The government will invest NIS 60 million over the next three years in an effort to promote foreign film and television productions in Israel.
As part of the experimental project, the state will offer foreign producers a 20 to 25 percent refund on their expenses in Israel, under a deal reached between the finance and industry ministries and the Israel Film and Television Producers Association.
The ministries are still discussing the exact refund to be offered producers and the threshold conditions they will be required to meet.
"We checked the procedures used in other countries that give benefits to foreign productions, and found that these benefits do wonders for the hosting state or city's economy, industry, tourism and cash flow," said producer Haim Mekelberg of the producers association. "For instance, Hungary, where three or four foreign movies used to be filmed annually, enacted a law in 2004 to give producers a 20 percent refund. By 2008, 47 foreign productions were made in Hungary, and in 2009, 52. These productions brought Hungary an estimated half a billion dollars a year."
Foreign film production companies prefer to go to countries where they are offered refunds, and as a result, they avoid Israel almost entirely, he added.
"Five months ago, representatives of an American television network wanted to film a series in Israel at a $30 million investment," Mekelberg said. "They came here and met several officials, seeking an offer of a refund on their investment here, but received none. In the end, they filmed the series in Jordan, where they were offered a 30 percent refund."
The producers hope the project will restore Israel's situation to what it was in the 1980s, when large foreign productions such as "Rambo 3" and "Iron Eagle" were made in Israel.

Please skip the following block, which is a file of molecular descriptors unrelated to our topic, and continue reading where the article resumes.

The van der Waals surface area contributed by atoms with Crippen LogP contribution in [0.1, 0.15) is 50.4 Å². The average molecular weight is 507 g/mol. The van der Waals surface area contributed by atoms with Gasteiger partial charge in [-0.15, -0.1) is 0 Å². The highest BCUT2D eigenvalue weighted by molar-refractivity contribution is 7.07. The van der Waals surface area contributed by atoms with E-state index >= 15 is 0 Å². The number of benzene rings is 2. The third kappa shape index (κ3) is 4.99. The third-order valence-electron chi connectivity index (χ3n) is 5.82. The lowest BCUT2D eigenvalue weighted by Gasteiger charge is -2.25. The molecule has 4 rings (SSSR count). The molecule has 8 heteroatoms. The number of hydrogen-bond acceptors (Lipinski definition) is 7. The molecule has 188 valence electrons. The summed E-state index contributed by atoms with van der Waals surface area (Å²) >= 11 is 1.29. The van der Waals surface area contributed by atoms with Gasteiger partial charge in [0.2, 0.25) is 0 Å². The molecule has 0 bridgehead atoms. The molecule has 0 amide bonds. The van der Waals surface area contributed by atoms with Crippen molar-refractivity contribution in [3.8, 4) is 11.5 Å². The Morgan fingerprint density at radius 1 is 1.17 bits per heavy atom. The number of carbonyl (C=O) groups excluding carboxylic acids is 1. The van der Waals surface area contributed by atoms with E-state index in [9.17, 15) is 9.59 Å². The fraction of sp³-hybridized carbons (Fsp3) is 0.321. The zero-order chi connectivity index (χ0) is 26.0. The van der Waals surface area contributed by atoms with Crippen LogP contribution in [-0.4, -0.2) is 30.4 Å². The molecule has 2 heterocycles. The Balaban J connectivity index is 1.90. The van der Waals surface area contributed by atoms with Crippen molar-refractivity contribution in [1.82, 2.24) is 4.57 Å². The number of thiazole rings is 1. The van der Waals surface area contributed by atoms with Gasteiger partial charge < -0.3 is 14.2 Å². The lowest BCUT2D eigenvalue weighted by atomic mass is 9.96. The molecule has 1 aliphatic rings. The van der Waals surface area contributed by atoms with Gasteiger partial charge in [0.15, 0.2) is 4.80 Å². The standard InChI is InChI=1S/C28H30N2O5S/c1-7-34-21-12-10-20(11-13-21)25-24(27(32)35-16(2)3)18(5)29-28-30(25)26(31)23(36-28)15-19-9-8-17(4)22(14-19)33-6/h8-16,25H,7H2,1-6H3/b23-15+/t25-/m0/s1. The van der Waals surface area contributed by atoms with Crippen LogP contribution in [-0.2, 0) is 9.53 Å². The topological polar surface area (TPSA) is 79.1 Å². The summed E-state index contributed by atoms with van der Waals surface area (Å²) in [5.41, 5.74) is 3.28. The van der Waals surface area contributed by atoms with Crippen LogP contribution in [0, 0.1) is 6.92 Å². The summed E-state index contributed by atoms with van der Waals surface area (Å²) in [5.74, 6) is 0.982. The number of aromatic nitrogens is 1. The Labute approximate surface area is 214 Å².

"If a law stipulates an automatic refund for foreign productions, it will be great news for us, because it will provide more work for people in the film industry, which is now in a bad way," Mekelberg said, adding that the influx of funds would also boost local industry.
A law passed in October 2008 was intended to promote foreign productions in Israel, but failed because of the complicated refund procedure it instituted. That law required local producers to pass the refund on to the foreign producers after collecting the money in advance from local service providers. But the local producers had trouble carrying out this procedure, Mekelberg said.
Now, the foreign producers will be granted an automatic refund out of money the state has set aside for this purpose.
"The government attributes great importance to promoting the Israeli film industry and encouraging foreign film and television producers to shoot films in Israel," the Finance Ministry said in a statement, adding that it and the industry ministry are now "drafting the terms and incentives to be offered foreign productions that come to Israel. The procedure is expected to be completed in the next few months."
"The foreign film industry can make a considerable contribution to the economy and employment," added the Industry, Trade and Employment Ministry. "It also has other advantages, such as strengthening tourism and showing Israel from a different, more positive angle than is usually seen in news broadcasts worldwide. Several foreign productions have already contacted the ministry to examine the possibility of filming in Israel."
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